Edited by KAREEM ESTEFAN, CARIN KUONI, and LAURA RAICOVICH
Published by OR books
“The brilliant writers and debaters assembled here come at the issue from different angles, all from the central belief that art is never not political. In the end, they are less interested in arguing for or against tactics than they are in advocating an art of political thinking.”
—Holland Cotter, co-chief art critic, The New York Times
“Artistic resistance has seldom proven so socially useful, or as complicated. This intellectually engaging study targets the paradoxes, limitations, and media spectacle of organized cultural boycotts and state-sponsored censorship from South African apartheid in the 1980s, to present day Israel-Palestine, Cuba, the Gulf States, the United Kingdom, and the United States among other geopolitical zones of conflict.”
—Gregory Sholette, artist and author of Delirium and Resistance: Activist Art and the Crisis of Capitalism
“Without a trace of left-wing melancholy, the authors offer us an essential guide to the terrain of cultural politics today. With colleagues and comrades like these, one feels not only bolstered but downright emboldened.”
—Hal Foster, Townsend Martin Professor of Art and Archeology, Princeton University; editor, The Anti-Aesthetic: Essays on Postmodern Culture
About the book
Boycott and divestment are essential tools for activists around the globe. Today’s organizers target museums, universities, corporations, and governments to curtail unethical sources of profit, discriminatory practices, or human rights violations. They leverage cultural production – and challenge its institutional supports – helping transform situations in the name of social justice.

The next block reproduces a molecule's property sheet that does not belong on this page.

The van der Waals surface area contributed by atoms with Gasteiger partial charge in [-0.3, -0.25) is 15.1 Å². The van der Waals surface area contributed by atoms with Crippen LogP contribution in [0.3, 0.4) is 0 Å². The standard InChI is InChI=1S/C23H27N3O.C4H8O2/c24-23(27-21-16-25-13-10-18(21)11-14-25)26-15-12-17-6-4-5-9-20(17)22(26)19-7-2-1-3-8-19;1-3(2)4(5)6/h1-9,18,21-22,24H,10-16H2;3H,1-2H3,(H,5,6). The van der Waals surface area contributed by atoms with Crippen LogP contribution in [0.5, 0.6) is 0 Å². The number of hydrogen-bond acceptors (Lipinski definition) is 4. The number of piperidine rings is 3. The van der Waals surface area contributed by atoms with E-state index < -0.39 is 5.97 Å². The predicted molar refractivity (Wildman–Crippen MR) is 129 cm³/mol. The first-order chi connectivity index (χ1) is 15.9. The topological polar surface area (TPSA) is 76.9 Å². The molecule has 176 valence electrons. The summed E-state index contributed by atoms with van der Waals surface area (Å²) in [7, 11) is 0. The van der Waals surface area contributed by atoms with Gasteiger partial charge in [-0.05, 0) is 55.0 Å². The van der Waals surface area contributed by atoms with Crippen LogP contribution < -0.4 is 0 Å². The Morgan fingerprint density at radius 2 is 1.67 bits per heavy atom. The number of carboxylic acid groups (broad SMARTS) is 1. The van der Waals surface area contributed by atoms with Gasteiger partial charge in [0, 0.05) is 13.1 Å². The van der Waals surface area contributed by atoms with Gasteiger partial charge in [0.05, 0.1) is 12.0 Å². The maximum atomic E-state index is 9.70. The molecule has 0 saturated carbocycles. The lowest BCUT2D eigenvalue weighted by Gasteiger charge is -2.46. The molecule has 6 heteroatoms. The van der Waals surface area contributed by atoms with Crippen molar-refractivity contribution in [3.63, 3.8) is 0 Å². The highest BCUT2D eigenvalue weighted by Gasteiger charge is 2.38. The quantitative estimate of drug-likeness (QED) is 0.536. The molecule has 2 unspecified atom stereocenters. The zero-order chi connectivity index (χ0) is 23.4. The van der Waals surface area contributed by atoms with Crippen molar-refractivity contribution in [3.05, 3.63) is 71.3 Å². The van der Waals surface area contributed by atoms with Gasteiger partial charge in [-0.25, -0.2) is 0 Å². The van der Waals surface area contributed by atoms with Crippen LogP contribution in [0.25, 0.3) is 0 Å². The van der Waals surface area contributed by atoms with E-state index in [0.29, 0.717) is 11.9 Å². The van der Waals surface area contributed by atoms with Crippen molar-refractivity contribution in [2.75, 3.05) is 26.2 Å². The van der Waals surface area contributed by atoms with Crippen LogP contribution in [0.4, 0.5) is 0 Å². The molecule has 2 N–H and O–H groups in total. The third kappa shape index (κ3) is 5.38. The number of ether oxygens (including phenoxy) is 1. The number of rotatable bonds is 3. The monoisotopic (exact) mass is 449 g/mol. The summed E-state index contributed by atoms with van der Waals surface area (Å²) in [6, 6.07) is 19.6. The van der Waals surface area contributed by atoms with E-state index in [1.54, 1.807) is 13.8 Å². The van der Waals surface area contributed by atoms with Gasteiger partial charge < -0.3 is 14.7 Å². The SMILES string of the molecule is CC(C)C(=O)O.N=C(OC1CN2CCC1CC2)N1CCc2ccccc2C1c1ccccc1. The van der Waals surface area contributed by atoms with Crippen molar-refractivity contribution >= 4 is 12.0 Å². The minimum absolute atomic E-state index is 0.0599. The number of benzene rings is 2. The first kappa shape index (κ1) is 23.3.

The refusal to participate in an oppressive system has long been one of the most powerful weapons in the organizer’s arsenal. Since the days of the 19th century Irish land wars, when Irish tenant farmers defied the actions of Captain Charles Boycott and English landlords, “boycott” has been a method that’s shown its effectiveness time and again. In the 20th century, it notably played central roles in the liberation of India and South Africa and the struggle for civil rights in the U.S.: the 1955 Montgomery bus boycott is generally seen as a turning point in the movement against segregation.
Assuming Boycott is the essential reader for today’s creative leaders and cultural practitioners, including original contributions by artists, scholars, activists, critics, curators and writers who examine the historical precedent of South Africa; the current cultural boycott of Israel; freedom of speech and self-censorship; and long-distance activism. Far from withdrawal or cynicism, boycott emerges as a productive tool of creative and productive engagement.
Including essays by Nasser Abourahme, Ariella Azoulay, Tania Bruguera, Noura Erakat, Kareem Estefan, Mariam Ghani with Haig Aivazian, Nathan Gray and Ahmet Öğüt, Chelsea Haines, Sean Jacobs, Yazan Khalili, Carin Kuoni and Laura Raicovich, Svetlana Mintcheva, Naeem Mohaiemen, Hlonipha Mokoena, John Peffer, Joshua Simon, Ann Laura Stoler, Radhika Subramaniam, Eyal Weizman and Kareem Estefan, and Frank B. Wilderson III.
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